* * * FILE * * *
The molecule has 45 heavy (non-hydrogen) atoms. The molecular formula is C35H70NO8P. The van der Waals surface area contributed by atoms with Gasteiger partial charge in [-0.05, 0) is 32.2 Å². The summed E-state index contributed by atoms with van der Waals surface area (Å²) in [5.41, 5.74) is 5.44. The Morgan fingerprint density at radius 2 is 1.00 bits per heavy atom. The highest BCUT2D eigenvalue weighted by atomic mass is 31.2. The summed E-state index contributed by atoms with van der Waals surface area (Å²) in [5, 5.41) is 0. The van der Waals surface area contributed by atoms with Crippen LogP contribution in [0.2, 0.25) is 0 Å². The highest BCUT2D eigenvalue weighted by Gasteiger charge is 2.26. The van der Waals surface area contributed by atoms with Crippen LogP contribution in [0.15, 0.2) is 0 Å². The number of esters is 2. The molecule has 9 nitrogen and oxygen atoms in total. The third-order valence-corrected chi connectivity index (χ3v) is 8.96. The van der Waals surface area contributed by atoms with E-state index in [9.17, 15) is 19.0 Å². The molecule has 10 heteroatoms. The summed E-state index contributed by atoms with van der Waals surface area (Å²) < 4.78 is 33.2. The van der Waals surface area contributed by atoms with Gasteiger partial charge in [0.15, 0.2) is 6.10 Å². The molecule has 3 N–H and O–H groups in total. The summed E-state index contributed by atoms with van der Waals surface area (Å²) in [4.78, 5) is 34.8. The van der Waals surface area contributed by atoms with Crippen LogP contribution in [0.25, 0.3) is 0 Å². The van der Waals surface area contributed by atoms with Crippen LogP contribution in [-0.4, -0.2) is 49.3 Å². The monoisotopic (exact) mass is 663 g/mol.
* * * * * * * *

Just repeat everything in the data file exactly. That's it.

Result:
The molecule has 45 heavy (non-hydrogen) atoms. The molecular formula is C35H70NO8P. The van der Waals surface area contributed by atoms with Gasteiger partial charge in [-0.05, 0) is 32.2 Å². The summed E-state index contributed by atoms with van der Waals surface area (Å²) in [5.41, 5.74) is 5.44. The Morgan fingerprint density at radius 2 is 1.00 bits per heavy atom. The highest BCUT2D eigenvalue weighted by atomic mass is 31.2. The summed E-state index contributed by atoms with van der Waals surface area (Å²) in [5, 5.41) is 0. The van der Waals surface area contributed by atoms with Crippen LogP contribution in [0.2, 0.25) is 0 Å². The highest BCUT2D eigenvalue weighted by Gasteiger charge is 2.26. The van der Waals surface area contributed by atoms with Crippen LogP contribution in [0.15, 0.2) is 0 Å². The number of esters is 2. The molecule has 9 nitrogen and oxygen atoms in total. The third-order valence-corrected chi connectivity index (χ3v) is 8.96. The van der Waals surface area contributed by atoms with E-state index in [9.17, 15) is 19.0 Å². The molecule has 10 heteroatoms. The summed E-state index contributed by atoms with van der Waals surface area (Å²) < 4.78 is 33.2. The van der Waals surface area contributed by atoms with Gasteiger partial charge in [0.15, 0.2) is 6.10 Å². The molecule has 3 N–H and O–H groups in total. The summed E-state index contributed by atoms with van der Waals surface area (Å²) in [4.78, 5) is 34.8. The van der Waals surface area contributed by atoms with Crippen LogP contribution in [0.25, 0.3) is 0 Å². The van der Waals surface area contributed by atoms with Crippen LogP contribution in [-0.4, -0.2) is 49.3 Å². The monoisotopic (exact) mass is 663 g/mol.